Film Review: My Entire High School Sinking into the Sea

High school is deadly in the inventive, endearingly scattershot 'My Entire High School Sinking into the Sea.'
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For those who grew up in the golden age of MTV Animation comes writer-director Dash Shaw’s My Entire High School Sinking into the Sea, in which the normal problems faced by teenagers are compounded by…well…their high school sinking into the sea. Scrappy and surreal, this GKids release should appeal to both eccentric teenagers and onetime eccentric teenagers with fond memories of “Daria” and “Clone High.”

Those two shows both used comedy and the point of view of misfit outsiders to lay bare the ridiculousness of adolescence—the cliques, the romantic fumblings, the way teenagers can be unmitigated assholes. Here, our entry into the world of Tides High School comes via sophomore Dash (Jason Schwartzman), who in the way of countless high-schoolers before him uses pretentiousness and bravado to paper over a lack of self-esteem. Matters aren’t helped, then, when his only friend Assaf (Reggie Watts) strikes up a relationship with Verity (Maya Rudolph), the editor of the little-read school paper Dash and Assaf write.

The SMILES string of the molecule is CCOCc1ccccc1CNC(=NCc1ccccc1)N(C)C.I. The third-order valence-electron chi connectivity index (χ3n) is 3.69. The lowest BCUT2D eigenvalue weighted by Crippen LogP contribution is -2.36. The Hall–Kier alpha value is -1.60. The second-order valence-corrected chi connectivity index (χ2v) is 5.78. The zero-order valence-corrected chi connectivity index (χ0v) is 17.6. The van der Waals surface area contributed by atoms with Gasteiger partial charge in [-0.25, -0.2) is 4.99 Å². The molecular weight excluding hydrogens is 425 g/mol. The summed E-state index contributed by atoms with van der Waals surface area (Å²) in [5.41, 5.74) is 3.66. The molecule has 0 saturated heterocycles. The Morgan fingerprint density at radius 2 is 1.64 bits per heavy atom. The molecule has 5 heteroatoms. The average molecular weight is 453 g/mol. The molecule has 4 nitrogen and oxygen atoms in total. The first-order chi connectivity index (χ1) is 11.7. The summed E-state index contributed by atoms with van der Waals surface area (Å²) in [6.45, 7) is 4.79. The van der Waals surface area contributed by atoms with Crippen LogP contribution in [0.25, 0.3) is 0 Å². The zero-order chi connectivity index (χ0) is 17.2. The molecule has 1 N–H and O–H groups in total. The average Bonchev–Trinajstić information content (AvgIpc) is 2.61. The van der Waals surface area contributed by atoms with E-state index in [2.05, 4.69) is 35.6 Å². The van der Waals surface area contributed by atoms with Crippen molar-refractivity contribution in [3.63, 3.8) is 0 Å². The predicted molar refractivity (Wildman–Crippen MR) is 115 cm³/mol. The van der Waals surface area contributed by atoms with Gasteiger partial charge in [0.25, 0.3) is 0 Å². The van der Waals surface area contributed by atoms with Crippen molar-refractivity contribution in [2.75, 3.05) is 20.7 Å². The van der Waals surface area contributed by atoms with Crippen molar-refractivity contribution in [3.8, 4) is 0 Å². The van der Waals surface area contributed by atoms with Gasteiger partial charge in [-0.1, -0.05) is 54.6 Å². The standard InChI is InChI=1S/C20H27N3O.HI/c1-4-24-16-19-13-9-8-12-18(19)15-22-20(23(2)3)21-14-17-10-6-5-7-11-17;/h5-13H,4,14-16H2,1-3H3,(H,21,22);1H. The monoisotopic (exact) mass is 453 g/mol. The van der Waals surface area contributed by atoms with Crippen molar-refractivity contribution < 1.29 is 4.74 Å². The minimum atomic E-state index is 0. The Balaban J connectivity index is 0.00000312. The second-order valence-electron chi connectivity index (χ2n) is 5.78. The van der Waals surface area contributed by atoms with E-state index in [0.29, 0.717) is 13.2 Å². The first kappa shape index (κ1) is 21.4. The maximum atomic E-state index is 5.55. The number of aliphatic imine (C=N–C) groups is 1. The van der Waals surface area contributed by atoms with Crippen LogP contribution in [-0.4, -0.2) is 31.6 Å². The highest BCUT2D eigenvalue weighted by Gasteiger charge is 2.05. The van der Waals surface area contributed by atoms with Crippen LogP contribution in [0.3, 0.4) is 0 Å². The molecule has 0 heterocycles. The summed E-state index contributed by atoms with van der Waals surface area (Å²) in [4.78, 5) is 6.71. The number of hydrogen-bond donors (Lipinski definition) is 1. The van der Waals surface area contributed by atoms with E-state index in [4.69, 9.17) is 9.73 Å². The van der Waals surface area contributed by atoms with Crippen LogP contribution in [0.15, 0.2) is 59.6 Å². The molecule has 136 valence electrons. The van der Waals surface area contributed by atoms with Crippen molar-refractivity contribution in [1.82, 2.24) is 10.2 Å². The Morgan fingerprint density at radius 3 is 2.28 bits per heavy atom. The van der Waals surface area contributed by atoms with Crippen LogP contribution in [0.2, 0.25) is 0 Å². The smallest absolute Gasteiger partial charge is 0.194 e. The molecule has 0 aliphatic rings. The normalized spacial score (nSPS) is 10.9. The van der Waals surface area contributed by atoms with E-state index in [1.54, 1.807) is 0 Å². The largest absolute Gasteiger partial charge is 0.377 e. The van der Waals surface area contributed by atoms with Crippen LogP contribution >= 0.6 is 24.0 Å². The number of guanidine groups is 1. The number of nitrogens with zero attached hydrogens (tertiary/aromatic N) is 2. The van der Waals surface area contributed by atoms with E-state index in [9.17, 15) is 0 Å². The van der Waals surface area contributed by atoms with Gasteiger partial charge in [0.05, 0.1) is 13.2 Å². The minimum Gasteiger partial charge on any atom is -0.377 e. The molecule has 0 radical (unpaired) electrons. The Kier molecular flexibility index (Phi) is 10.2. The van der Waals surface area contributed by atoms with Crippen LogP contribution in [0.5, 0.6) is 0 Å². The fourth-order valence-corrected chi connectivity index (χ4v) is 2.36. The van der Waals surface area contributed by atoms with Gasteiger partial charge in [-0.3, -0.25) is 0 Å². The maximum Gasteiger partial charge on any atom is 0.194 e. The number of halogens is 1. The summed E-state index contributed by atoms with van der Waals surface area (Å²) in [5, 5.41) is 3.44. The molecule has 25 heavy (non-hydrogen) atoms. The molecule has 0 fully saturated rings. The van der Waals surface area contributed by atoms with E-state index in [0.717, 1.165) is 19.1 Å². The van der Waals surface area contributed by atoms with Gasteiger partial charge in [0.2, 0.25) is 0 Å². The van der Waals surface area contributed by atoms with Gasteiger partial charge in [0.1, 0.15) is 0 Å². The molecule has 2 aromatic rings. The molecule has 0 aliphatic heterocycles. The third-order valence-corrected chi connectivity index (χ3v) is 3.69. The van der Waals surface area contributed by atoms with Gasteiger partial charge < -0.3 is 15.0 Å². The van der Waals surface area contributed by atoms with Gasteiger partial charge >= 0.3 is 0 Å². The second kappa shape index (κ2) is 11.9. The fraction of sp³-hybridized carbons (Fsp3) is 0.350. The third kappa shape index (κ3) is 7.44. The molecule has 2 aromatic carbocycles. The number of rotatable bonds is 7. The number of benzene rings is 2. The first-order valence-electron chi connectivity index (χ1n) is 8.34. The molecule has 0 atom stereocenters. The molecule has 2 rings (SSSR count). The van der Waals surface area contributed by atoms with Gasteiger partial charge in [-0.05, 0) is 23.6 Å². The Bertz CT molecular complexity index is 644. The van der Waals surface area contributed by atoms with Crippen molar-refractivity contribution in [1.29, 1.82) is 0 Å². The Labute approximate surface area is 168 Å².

Shaw deftly blends pedestrian high-school problems with an action-adventure plotline that sees an earthquake rend the school from its cliff-top location, the result of Principal Grimm (Thomas Jay Ryan) fudging some construction regulations and rendering the school unstable. It’s an apt metaphor that mirrors the kill-or-be-killed existence of high school itself: An adult screws up, leaving students to fend for themselves in the midst of absolute chaos, fighting their way up to the top-level senior floor, “and then graduate, through the roof!” The everyday high-school experience is heightened: Not only does the picture-perfect football jock (John Cameron Mitchell) metaphorically rule the school, but once things go all Lord of the Flies he can actively order people to be killed.

With its 85-minute running time, My Entire High School Sinking into the Sea never wears out its welcome, resisting the urge to pad out its story with meaningless asides. It’s short and sharp, subversive yet sweet, a jumble of comedy and terrible events (one character is literally eaten by a shark) that’s true to the messy high-school experience. A boppy synth score from Rani Sharone and a rough-around-the-edges, brightly colored aesthetic give the film a unique, vibrant feel.

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